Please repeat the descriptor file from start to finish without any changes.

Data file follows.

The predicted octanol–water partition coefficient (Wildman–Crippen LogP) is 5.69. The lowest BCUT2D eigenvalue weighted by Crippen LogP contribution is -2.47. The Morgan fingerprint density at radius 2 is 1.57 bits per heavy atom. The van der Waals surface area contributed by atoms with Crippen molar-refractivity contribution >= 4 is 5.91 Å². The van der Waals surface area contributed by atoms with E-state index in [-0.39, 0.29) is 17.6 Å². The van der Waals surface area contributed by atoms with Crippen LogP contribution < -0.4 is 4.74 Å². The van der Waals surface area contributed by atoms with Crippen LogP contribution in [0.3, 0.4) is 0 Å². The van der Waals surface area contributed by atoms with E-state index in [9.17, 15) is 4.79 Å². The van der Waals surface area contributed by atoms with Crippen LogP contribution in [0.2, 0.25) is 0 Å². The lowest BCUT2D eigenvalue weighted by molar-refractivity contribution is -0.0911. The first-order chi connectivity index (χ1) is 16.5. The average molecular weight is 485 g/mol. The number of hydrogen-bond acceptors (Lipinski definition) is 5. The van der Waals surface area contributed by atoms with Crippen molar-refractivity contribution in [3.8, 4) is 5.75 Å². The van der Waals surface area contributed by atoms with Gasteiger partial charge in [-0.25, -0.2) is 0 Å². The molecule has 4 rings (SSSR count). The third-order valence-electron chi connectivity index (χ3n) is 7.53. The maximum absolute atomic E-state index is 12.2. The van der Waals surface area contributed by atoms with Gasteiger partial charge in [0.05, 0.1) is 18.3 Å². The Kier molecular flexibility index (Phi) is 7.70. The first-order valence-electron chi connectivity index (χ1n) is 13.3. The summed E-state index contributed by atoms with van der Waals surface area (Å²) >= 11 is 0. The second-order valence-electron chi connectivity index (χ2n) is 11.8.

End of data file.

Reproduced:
The predicted octanol–water partition coefficient (Wildman–Crippen LogP) is 5.69. The lowest BCUT2D eigenvalue weighted by Crippen LogP contribution is -2.47. The Morgan fingerprint density at radius 2 is 1.57 bits per heavy atom. The van der Waals surface area contributed by atoms with Crippen molar-refractivity contribution >= 4 is 5.91 Å². The van der Waals surface area contributed by atoms with E-state index in [-0.39, 0.29) is 17.6 Å². The van der Waals surface area contributed by atoms with Crippen LogP contribution < -0.4 is 4.74 Å². The van der Waals surface area contributed by atoms with Crippen LogP contribution in [0.3, 0.4) is 0 Å². The van der Waals surface area contributed by atoms with E-state index in [9.17, 15) is 4.79 Å². The van der Waals surface area contributed by atoms with Crippen LogP contribution in [0.2, 0.25) is 0 Å². The lowest BCUT2D eigenvalue weighted by molar-refractivity contribution is -0.0911. The first-order chi connectivity index (χ1) is 16.5. The average molecular weight is 485 g/mol. The number of hydrogen-bond acceptors (Lipinski definition) is 5. The van der Waals surface area contributed by atoms with Crippen molar-refractivity contribution in [3.8, 4) is 5.75 Å². The van der Waals surface area contributed by atoms with Gasteiger partial charge in [-0.25, -0.2) is 0 Å². The molecule has 4 rings (SSSR count). The third-order valence-electron chi connectivity index (χ3n) is 7.53. The maximum absolute atomic E-state index is 12.2. The van der Waals surface area contributed by atoms with Gasteiger partial charge in [0.05, 0.1) is 18.3 Å². The Kier molecular flexibility index (Phi) is 7.70. The first-order valence-electron chi connectivity index (χ1n) is 13.3. The summed E-state index contributed by atoms with van der Waals surface area (Å²) >= 11 is 0. The second-order valence-electron chi connectivity index (χ2n) is 11.8.